One of my earliest memories though is the Easter Bunny who I swear I saw one morning.  My bedroom was in the front of the house and I had a set of double french doors that led to the front or living room.  I remember waking up Easter morning early (before dawn) and seeing the Easter Bunny.  A rather tall fellow with a pink bow around his neck and was holding holding a basket.  The Bunny turned around and held its finger to its lips - telling me to be quiet.  His being there was out secret.  I remember this vividly the white fur, the little tail, the big pink bow...  Strangely, I didn't receive my basket in my bedroom - it was always on the breakfast table, but the bunny came to see me in the room.  That vision has never dimmed over the years.

I was told that when I was 4 or 5 I would get up early in the morning and sit on the curb in front of the house. (No mean feat - since the yard was long and our house sat back to the rear of the lot).  I would get up, sit on the curb and sit away - just singing the sun up.  To this day I still sing to myself, to cheer myself up, to express joy.  I'm not the most talented singer although I can sing and have a pleasant voice but it stays a really private gift to myself.  I do however sing more in the bath tub than the curb although I have been known to sing on the front porch.  I no longer get up at 5 in the morning to sing.  Age does bring wisdom.

I remember the time my brother ate grapes in front of me and wouldn't share.  I still don't eat grapes much although that is more to Caesar Chavez rather than my brother.  I remember trying to bury the duck in a hole.  This was totally by accident since we were originally trying to dig a duck pond fill it with water to give the duck a swimming hole.  No one told small children that they had to line the pond first - the resulting muddy hole caused the duck to almost succumb.  My mother rescued it and we got in a great deal of trouble.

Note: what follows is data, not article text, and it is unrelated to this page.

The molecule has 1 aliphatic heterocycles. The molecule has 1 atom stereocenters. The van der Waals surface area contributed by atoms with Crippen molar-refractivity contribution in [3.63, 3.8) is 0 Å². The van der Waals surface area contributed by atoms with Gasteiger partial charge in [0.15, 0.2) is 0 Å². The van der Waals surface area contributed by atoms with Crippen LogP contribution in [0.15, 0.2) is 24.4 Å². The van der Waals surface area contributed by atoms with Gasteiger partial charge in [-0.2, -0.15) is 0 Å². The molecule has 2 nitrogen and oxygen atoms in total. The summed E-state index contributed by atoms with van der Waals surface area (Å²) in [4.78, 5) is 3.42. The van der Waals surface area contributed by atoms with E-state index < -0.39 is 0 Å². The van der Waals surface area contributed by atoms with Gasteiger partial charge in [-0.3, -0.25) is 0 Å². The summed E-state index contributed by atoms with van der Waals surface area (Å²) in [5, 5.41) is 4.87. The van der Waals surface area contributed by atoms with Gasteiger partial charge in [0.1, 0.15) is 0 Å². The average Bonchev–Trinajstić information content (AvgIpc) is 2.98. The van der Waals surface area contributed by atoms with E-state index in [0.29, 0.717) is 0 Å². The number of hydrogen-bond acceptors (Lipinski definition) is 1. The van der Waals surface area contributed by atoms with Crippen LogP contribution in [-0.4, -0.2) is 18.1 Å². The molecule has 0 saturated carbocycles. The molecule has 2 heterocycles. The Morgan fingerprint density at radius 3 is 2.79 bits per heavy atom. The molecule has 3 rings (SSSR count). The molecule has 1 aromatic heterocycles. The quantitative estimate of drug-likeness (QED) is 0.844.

Holes and mud seem to figure prominently in my youth.  When older and at a different house we flooded the flower bed outside the bedroom window and took turns jumping out the window into the mud.  Totally killed the begonias and again raised my mother's ire.  I have lingering guilt about the horrid things we did to my mothers flowers.  She died when I was young so that may have encouraged that feeling of guilt. 

I remember learning to read and loving the whole process of reading.  My grandmother gave us politically incorrect Southern readers from the '20's to brush up or reading skills.  While the childrens names escape me - not Dick and Jane - I remember the books were illustrated with photos of the period.  Picking cotton looked fun to me . (I told you they were politically incorrect.)  Growing up in Southern California with a family based originally in Texas had it's charms.

So what then does 60 mean to me?  I'm not sure.  Mentally I don't feel 60, although my body is being difficult these days and not working it's best.  I have a strong interest in learning.  I love finding new things to keep me thinking and want to learn more.  I've learned to be comfortable with myself which I couldn't do when I was younger.  I've accepted my shortcomings and still try to resolve the issues they bring.  I try to understand myself and learn to forgive myself my flaws.  But I don't feel old except the rare times the bionic leg starts hurting more than usual or a twinge suddenly makes me long for younger bones.

But suddenly I am older - older than 59 and yet younger than 70.  With the exception of my mother, the women in my family are long lived so I hope that I will be the same way.  My grandmother died when 89, my one aunt in her '80's I think as did my great aunt. My other aunt is hale and hearty.  So I hope I live as long as they do.  I still have things I want to finish and times not waiting.

So I give myself this birthday wish and that is to be happy and accomplish something this year and the year after and the year after that.  To not be idle and to keep going.   Happy Birthday to me.

Thursday, November 24, 2011

Giving Thanks